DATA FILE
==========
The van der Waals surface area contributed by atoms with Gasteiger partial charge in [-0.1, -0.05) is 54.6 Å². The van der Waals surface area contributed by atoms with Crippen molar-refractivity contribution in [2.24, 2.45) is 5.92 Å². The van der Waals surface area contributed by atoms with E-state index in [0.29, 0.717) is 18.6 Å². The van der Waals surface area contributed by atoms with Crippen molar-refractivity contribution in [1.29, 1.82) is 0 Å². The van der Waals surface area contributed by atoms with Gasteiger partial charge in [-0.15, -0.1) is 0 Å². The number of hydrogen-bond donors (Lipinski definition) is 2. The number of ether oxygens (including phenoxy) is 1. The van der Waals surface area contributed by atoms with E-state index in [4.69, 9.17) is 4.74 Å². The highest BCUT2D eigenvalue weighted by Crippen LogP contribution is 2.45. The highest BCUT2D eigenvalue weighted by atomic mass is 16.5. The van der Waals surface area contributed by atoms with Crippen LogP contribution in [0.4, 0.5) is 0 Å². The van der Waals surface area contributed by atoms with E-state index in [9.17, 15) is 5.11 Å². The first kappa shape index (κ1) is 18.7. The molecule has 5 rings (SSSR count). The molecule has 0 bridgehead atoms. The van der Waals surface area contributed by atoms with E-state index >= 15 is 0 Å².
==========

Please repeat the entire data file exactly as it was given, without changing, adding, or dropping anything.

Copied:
The van der Waals surface area contributed by atoms with Gasteiger partial charge in [-0.1, -0.05) is 54.6 Å². The van der Waals surface area contributed by atoms with Crippen molar-refractivity contribution in [2.24, 2.45) is 5.92 Å². The van der Waals surface area contributed by atoms with E-state index in [0.29, 0.717) is 18.6 Å². The van der Waals surface area contributed by atoms with Crippen molar-refractivity contribution in [1.29, 1.82) is 0 Å². The van der Waals surface area contributed by atoms with Gasteiger partial charge in [-0.15, -0.1) is 0 Å². The number of hydrogen-bond donors (Lipinski definition) is 2. The number of ether oxygens (including phenoxy) is 1. The van der Waals surface area contributed by atoms with E-state index in [4.69, 9.17) is 4.74 Å². The highest BCUT2D eigenvalue weighted by Crippen LogP contribution is 2.45. The highest BCUT2D eigenvalue weighted by atomic mass is 16.5. The van der Waals surface area contributed by atoms with Crippen LogP contribution in [0.4, 0.5) is 0 Å². The van der Waals surface area contributed by atoms with E-state index in [9.17, 15) is 5.11 Å². The first kappa shape index (κ1) is 18.7. The molecule has 5 rings (SSSR count). The molecule has 0 bridgehead atoms. The van der Waals surface area contributed by atoms with E-state index >= 15 is 0 Å².